Tate Britain is currently hosting the largest exhibition of her work to date, including new work Chicken Shed 2017 on the lawn outside and Untitled (One Hundred Spaces) 1995 in the Duveen Galleries as you enter. The latter is a series of casts of the underneath of chairs — the most humble, anonymous and overlooked of spaces — in jewel-like coloured resin. This concept of unoccupied space, making it something rather than just an absence, is a thought-provoking one and is found in the work of another of my favourite artists, Antony Gormley.
Rachel Whiteread was the first woman to win the Turner Prize and is probably most widely known for House 1993. The artist took a condemned Victorian terraced house in the East End within sight of Canary Wharf, touchingly domestic and utterly ordinary - and cast the entire building in concrete. It drew admiring crowds and public criticism in equal measure before being controversially demolished after just 80 days. Whiteread was present at the demolition and subsequently fell ill for several months.
Familiar domestic architecture and artefacts figure largely in the exhibition. Untitled (Stairs) 2001 is a cast of the stairs from her home and studio, previously a synagogue and then a textile warehouse, capturing the signs of wear and tear from generations of daily use.
Found objects, often ugly and unwanted items, also take centre stage in her work alongside homely, intimate objects such as these hot water bottle sculptures, disconcertingly titled Torsos.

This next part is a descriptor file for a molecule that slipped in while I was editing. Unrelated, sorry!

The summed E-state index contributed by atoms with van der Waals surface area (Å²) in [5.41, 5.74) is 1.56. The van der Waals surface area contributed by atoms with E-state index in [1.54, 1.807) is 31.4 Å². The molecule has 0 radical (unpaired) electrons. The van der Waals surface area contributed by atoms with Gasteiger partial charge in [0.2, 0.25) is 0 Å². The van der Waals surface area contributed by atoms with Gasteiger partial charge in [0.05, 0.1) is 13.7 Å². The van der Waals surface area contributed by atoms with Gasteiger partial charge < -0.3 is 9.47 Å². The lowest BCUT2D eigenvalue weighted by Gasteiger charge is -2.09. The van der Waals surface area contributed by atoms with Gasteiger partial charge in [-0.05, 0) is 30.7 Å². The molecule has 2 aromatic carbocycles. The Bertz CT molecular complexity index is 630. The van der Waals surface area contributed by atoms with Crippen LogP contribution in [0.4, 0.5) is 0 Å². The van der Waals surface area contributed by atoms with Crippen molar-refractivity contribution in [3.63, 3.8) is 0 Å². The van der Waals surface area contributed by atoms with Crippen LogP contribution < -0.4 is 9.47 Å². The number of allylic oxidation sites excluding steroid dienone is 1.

I really liked these library bookshelves which I found familiar and comforting (I love a library) but then chillingly reminiscent of Whiteread's Holocaust memorial in Vienna, which features regimented rows of books with their spines turned inwards - unwritten books by murdered would-be authors.
Whiteread has long been interested in dolls' houses, starting a collection after she left college that would eventually number around 150 and be used to create Place, now on permanent exhibition at the V&A Museum of Childhood in Bethnal Green. This cast version is intriguing; its symmetry and emptiness give it grace and simplicity. People still peer in to view the interior but there is no furniture, no posed dolls, no tiny plated meals or pictures on the walls - just architecture and space.
I won't give any more of the exhibition away (as I strongly recommend you go for yourself) but I'm going to finish with my favourite piece, largely due to the story behind it. This is Untitled (Room 101) 2003, a plasticised plaster cast of the room in Broadcasting House where George Orwell worked during his time at the BBC and reputed to be the inspiration for Room 101 in his iconic novel Nineteen Eighty-Four. This inversion of empty space gives it a solidity and blankness that is utterly perfect, as well as revealing the tiny cracks and irregularities that are inevitable when people create, and live or work in, an environment. It couldn't be more fitting.
Yours, looking at the everyday in a whole new way,
London Girl About Town xx